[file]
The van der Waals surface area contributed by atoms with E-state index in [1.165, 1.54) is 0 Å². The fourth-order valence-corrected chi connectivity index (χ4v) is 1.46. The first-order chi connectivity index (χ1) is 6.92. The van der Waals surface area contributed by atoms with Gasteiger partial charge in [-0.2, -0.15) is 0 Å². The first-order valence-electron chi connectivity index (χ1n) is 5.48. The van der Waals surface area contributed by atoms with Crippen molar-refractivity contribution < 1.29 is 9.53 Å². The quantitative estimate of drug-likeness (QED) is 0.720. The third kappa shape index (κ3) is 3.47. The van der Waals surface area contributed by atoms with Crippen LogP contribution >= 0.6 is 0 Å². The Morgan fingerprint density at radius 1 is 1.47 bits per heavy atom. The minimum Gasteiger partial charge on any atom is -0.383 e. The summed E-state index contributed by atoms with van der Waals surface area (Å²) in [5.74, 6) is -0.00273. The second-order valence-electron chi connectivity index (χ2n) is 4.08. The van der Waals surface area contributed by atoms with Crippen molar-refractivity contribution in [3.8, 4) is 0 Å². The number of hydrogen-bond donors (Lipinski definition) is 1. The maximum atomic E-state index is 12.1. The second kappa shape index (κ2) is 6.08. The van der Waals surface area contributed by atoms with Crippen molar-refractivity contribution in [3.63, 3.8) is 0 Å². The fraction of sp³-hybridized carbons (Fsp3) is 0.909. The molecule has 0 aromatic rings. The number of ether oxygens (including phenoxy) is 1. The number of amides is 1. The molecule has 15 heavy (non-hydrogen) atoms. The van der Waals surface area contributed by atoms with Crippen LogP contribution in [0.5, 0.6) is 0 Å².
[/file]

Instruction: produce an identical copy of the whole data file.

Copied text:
The van der Waals surface area contributed by atoms with E-state index in [1.165, 1.54) is 0 Å². The fourth-order valence-corrected chi connectivity index (χ4v) is 1.46. The first-order chi connectivity index (χ1) is 6.92. The van der Waals surface area contributed by atoms with Gasteiger partial charge in [-0.2, -0.15) is 0 Å². The first-order valence-electron chi connectivity index (χ1n) is 5.48. The van der Waals surface area contributed by atoms with Crippen molar-refractivity contribution < 1.29 is 9.53 Å². The quantitative estimate of drug-likeness (QED) is 0.720. The third kappa shape index (κ3) is 3.47. The van der Waals surface area contributed by atoms with Crippen LogP contribution >= 0.6 is 0 Å². The Morgan fingerprint density at radius 1 is 1.47 bits per heavy atom. The minimum Gasteiger partial charge on any atom is -0.383 e. The summed E-state index contributed by atoms with van der Waals surface area (Å²) in [5.74, 6) is -0.00273. The second-order valence-electron chi connectivity index (χ2n) is 4.08. The van der Waals surface area contributed by atoms with Crippen molar-refractivity contribution in [3.8, 4) is 0 Å². The number of hydrogen-bond donors (Lipinski definition) is 1. The maximum atomic E-state index is 12.1. The second kappa shape index (κ2) is 6.08. The van der Waals surface area contributed by atoms with Crippen molar-refractivity contribution in [3.63, 3.8) is 0 Å². The fraction of sp³-hybridized carbons (Fsp3) is 0.909. The molecule has 0 aromatic rings. The number of ether oxygens (including phenoxy) is 1. The number of amides is 1. The molecule has 15 heavy (non-hydrogen) atoms. The van der Waals surface area contributed by atoms with Crippen LogP contribution in [0.5, 0.6) is 0 Å².